Written by David Skinner
19 Jul 2018

A Definitive Guide to Medical Waste Disposal

When it comes to medical waste disposal, compliance to federal and state guidelines is essential.

However, compliance gets a bit confusing for healthcare facilities – large and small – because regulations differ between different types of medical waste and their required disposal and treatment methods. Let us help... 


Depending on service volume and size of facility, healthcare organizations may generate the following wastestreams:

  • Microbiological waste
  • Sharps waste
  • Biohazard waste
  • Infectious waste
  • Pathological waste
  • Pharmaceutical waste
  • Chemotherapy waste (or other chemical waste including laboratory reagents, disinfectants, film developers)

 

Waste segregation is the first step in maintaining compliance with hazardous waste disposal (even though not all medical waste is deemed hazardous). State and federal guidelines for medical waste management clearly define how each category of waste should be collected and disposed of; for example there is a big difference in how sharps can be disposed of and how chemotherapy waste should be disposed of. Daniels Health understands the importance of clarity, especially when it comes to federal and state guidelines for the storage, transport, and the disposal of non-hazardous and hazardous medical waste.

 

Storage, Transport, and Disposal Guidelines 

According to the Environmental Protection Agency, regulations for the storage, transport, and disposal of medical waste depend on the type of medical waste under consideration. Disposal methods for a syringe with needle are different than disposal of an animal carcass or human tissues.

Specificity is key. For example, when it comes to disposal of sharps, they are to be placed into a container that is:

  • Shatterproof, durable (due to heavy handling), leak-proof, and puncture resistant
  • Marked with a universal biohazard label
  • Designed so that during handling, contents won't fall out
  • Equipped with a safe yet accessible opening that enables users to easily determine when the container is full

 

Guidelines for pharmaceutical waste disposal are more complicated, specifically dependent upon the definition of various hazardous waste categories. The EPA classifies pharmaceutical waste by four categories:

  • Regulated hazardous pharmaceutical waste
  • Non-regulated hazardous pharmaceutical waste
  • Non-regulated "non-hazardous" pharmaceutical waste
  • Minimization of pharmaceutical waste 

* Other considerations must be factored into these categories such as dosages and form of the pharmaceutical waste (tablet, capsule, injectable).

 

The Responsibility of Healthcare Facilities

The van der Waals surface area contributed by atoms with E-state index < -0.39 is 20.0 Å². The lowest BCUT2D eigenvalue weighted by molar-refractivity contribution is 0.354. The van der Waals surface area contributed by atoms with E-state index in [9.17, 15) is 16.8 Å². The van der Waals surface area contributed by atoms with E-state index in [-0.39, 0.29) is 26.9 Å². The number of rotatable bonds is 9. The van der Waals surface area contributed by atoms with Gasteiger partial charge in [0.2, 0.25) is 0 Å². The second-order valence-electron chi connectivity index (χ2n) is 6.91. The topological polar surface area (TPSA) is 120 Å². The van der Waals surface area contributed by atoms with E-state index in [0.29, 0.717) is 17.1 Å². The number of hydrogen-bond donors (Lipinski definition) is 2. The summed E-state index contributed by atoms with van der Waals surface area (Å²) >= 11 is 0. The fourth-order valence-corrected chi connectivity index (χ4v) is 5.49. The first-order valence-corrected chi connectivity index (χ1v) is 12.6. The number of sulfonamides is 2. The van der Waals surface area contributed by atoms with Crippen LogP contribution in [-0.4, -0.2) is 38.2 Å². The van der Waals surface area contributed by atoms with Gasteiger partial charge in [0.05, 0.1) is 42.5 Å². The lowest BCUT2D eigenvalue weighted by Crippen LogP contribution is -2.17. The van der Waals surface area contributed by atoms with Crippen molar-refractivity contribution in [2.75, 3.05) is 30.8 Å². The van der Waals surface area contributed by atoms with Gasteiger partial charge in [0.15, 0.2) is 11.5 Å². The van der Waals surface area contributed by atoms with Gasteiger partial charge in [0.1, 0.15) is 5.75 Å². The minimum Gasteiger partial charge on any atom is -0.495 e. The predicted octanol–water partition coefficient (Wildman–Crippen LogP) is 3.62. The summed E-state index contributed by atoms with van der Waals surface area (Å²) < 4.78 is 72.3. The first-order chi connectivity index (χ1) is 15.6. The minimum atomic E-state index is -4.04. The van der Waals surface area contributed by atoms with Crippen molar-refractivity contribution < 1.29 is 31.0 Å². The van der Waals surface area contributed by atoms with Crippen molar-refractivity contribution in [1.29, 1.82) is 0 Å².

Healthcare facilities are responsible for checking with state regulators as well as federal agencies regarding interpretation of regulations. To remain compliant, healthcare facilities should regularly refer to be rulings and summaries for management standards of hazardous waste pharmaceuticals (42 U.S.C. § 6921-6924). State regulations may be more stringent than federal guidelines and vary from state to state, and those guidelines and regulations are routinely updated. The regulatory agencies that oversee pharmaceutical waste management include:

  • The Environmental Protection Agency (EPA)
  • Department of Transportation (DOT)
  • Drug enforcement administration (DEA)
  • Occupational Safety and Health Administration (OSHA)
  • State environmental protection agencies,
  • State pharmacy boards, and
  • Local publicly owned treatment works (PO TW)

The aspect of defining and segregating medical waste for disposal is just the first step. Collection and transport of medical waste is also specifically mandated. 

 

View State Regulations

 

Collection and Disposal of Medical Waste

With each type of medical waste specifically defined by federal and state guidelines, it is imperative that waste is segregated prior to disposal. Removal and transport of medical waste for disposal must be carried out by individuals or companies licensed by the EPA for the collection and transport of medical waste. An individual engaged by the healthcare facility may also transport waste directly to either a hospital with appropriate disposal methods or a waste depot licensed by the EPA.

 

The disposal of medical waste (hazardous and non-hazardous) is primarily under the purview of the Resource Conservation and Recovery Act (RCRA). The Hazardous and Solid Waste Amendment (HSWA) attached to the RCRA regulations are also applicable in medical waste disposal and biohazard waste disposal, among other types of medical waste. The primary objective of the RCRA is to provide protection to human health and wellness and the environment from the generation, transportation, treatment, storage, and/or disposal of hazardous wastes. These objectives specify that wastes be properly treated before disposal, reducing harm to groundwater, leeching of hazardous waste and particulates into the environment, and reducing toxicity by previously removing or destroying harmful particles and/or constituents of medical waste.